Okay I'm cheating a bit, lets make this a bit more legible and add some comments.
Code 4  Is in ring, verbose
// adjacency list representation List<List<Integer>> graph; // index of set bits indicate which vertices we have visited long explored; // index of set bits indicate the vertices in rings long rings; // keeps track of our state when we visit each vertex  each vertex is only // visited once long[] stack; boolean isInRing(int i) { // check if vertex i has been explored if (!isBitSet(explored, i)) check(i, 0, 0); // search from i to all connected components // check with the bit 'i' is set and thus in a ring return isBitSet(rings, i); } void check(int i, long parentPath, long path) { stack[i] = path; // store our state before we visit 'i' path = setBit(path, i); // set 'i' is visited in out current path explored = explored  path; // set 'i' as explored globally // for each neighbour of i for (int j : graph.get(i)) { // have we visited it before in out parent path? //  we use the parent path as one 'j' will be our // parent and this would falsely indiciate a cycle. if (isBitSet(parentPath, j)) // take the different between our current path and our state // right before we last visited 'j'. this difference is the // set of vertices we traversed to reach 'j' again. mark all // of these as in a cycle/ring. rings = stack[j] ^ path; // have we explored j? stops us revisiting parent vertices else if (!isBitSet(explored, j)) // check vertex 'j' passing the path before we // visited 'i' as the parent path and our current path check(j, stack[i], path); } }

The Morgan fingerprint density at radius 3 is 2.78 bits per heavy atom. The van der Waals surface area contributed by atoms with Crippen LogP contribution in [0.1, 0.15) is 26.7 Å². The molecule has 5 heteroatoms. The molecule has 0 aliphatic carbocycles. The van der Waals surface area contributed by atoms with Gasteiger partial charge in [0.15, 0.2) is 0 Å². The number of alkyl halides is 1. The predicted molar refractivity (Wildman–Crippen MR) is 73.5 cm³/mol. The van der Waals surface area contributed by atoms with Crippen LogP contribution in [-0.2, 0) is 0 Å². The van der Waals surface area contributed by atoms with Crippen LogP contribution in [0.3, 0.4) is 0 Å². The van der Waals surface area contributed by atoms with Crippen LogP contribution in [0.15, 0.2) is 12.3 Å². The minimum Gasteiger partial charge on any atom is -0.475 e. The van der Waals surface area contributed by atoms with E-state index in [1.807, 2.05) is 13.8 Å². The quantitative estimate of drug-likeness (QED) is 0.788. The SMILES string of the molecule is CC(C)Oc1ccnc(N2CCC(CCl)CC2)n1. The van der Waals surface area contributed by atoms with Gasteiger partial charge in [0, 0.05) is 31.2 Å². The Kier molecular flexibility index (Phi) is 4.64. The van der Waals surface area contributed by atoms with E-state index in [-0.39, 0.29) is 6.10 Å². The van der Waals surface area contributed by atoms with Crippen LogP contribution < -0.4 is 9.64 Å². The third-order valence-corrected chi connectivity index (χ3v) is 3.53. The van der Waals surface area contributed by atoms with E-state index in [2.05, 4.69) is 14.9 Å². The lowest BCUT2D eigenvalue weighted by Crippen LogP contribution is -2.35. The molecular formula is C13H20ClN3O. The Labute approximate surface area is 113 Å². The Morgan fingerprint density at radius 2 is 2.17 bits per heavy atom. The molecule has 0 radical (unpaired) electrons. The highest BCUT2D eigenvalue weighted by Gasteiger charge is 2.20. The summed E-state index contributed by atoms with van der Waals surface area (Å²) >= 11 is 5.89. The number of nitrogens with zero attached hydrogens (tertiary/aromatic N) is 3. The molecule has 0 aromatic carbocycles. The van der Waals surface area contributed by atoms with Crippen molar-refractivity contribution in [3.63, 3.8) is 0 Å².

Benchmark
To benchmark this I wrote a quick executable jar that takes an input SDF and tests how long it takes to find all the ring atoms. It prints out the answer from each method to confirm they performed correctly. It also includes a stress test which I'll come back to in a bit. The source code and cycledetection.jar can be found on github project. Here is an example usage (help will print all options):
Code 5  Runnable benchmark example
java Xmx1G jar cycledetection.jar i ~/Downloads/Compound_000000001_000025000.sdf
The times change a little but normally the BasicRingTester is about 800% to 1000% faster than the spanning tree. For 20,000 molecules the BasicRingTester usually takes about 120190 ms and the SpanningTree takes between 9001000 ms to complete.
Average (n=50) time taken to detect vertices which belong to cycles in PubChem Compound ID 0000125000 
I mentioned in the last post there is some overhead in converting our graph to the adjacency list. We can test how much this overhead is by removing the actual ring computation. This can be done by setting the simulate option.
Code 6  Runnable benchmark example 2
java Xmx1G jar cycledetection.jar i ~/Downloads/Compound_000000001_000025000.sdf simulate